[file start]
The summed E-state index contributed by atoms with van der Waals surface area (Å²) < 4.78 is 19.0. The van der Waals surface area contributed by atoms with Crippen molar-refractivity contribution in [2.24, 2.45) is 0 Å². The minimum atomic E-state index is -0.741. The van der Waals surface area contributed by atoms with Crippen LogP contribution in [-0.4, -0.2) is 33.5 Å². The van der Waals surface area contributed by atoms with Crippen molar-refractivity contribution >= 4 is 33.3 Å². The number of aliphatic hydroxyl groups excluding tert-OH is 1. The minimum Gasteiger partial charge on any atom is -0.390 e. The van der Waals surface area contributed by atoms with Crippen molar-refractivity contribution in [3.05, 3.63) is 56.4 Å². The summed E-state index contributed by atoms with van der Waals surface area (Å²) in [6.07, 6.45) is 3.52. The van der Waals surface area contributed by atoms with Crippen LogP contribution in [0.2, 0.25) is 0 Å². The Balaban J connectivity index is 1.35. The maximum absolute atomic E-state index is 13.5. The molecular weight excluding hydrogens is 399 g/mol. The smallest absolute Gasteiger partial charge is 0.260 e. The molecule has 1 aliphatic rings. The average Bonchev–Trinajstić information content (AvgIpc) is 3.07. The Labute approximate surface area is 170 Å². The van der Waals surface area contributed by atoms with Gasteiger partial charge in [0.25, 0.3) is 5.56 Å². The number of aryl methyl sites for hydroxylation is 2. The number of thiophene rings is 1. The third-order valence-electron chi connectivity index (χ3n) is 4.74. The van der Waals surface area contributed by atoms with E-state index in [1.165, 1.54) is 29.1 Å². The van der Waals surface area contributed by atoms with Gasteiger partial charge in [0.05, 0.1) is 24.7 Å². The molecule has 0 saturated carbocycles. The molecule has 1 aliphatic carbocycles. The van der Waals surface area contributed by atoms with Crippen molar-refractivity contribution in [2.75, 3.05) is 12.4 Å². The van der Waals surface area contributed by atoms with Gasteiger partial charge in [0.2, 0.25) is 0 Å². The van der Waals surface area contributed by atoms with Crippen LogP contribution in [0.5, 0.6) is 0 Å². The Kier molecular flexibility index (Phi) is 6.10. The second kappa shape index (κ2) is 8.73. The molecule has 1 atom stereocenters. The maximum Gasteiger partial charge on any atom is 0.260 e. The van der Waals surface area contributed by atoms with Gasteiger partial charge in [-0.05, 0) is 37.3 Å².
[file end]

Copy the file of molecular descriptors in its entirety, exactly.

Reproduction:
The summed E-state index contributed by atoms with van der Waals surface area (Å²) < 4.78 is 19.0. The van der Waals surface area contributed by atoms with Crippen molar-refractivity contribution in [2.24, 2.45) is 0 Å². The minimum atomic E-state index is -0.741. The van der Waals surface area contributed by atoms with Crippen LogP contribution in [-0.4, -0.2) is 33.5 Å². The van der Waals surface area contributed by atoms with Crippen molar-refractivity contribution >= 4 is 33.3 Å². The number of aliphatic hydroxyl groups excluding tert-OH is 1. The minimum Gasteiger partial charge on any atom is -0.390 e. The van der Waals surface area contributed by atoms with Crippen molar-refractivity contribution in [3.05, 3.63) is 56.4 Å². The summed E-state index contributed by atoms with van der Waals surface area (Å²) in [6.07, 6.45) is 3.52. The van der Waals surface area contributed by atoms with Crippen LogP contribution in [0.2, 0.25) is 0 Å². The Balaban J connectivity index is 1.35. The maximum absolute atomic E-state index is 13.5. The molecular weight excluding hydrogens is 399 g/mol. The smallest absolute Gasteiger partial charge is 0.260 e. The molecule has 1 aliphatic rings. The average Bonchev–Trinajstić information content (AvgIpc) is 3.07. The Labute approximate surface area is 170 Å². The van der Waals surface area contributed by atoms with Gasteiger partial charge in [0.25, 0.3) is 5.56 Å². The number of aryl methyl sites for hydroxylation is 2. The number of thiophene rings is 1. The third-order valence-electron chi connectivity index (χ3n) is 4.74. The van der Waals surface area contributed by atoms with E-state index in [1.165, 1.54) is 29.1 Å². The van der Waals surface area contributed by atoms with Gasteiger partial charge in [0.05, 0.1) is 24.7 Å². The molecule has 0 saturated carbocycles. The molecule has 1 aliphatic carbocycles. The van der Waals surface area contributed by atoms with Crippen molar-refractivity contribution in [2.75, 3.05) is 12.4 Å². The van der Waals surface area contributed by atoms with Gasteiger partial charge in [0.2, 0.25) is 0 Å². The van der Waals surface area contributed by atoms with Crippen LogP contribution in [0.5, 0.6) is 0 Å². The Kier molecular flexibility index (Phi) is 6.10. The second kappa shape index (κ2) is 8.73. The molecule has 1 atom stereocenters. The maximum Gasteiger partial charge on any atom is 0.260 e. The van der Waals surface area contributed by atoms with Gasteiger partial charge in [-0.05, 0) is 37.3 Å².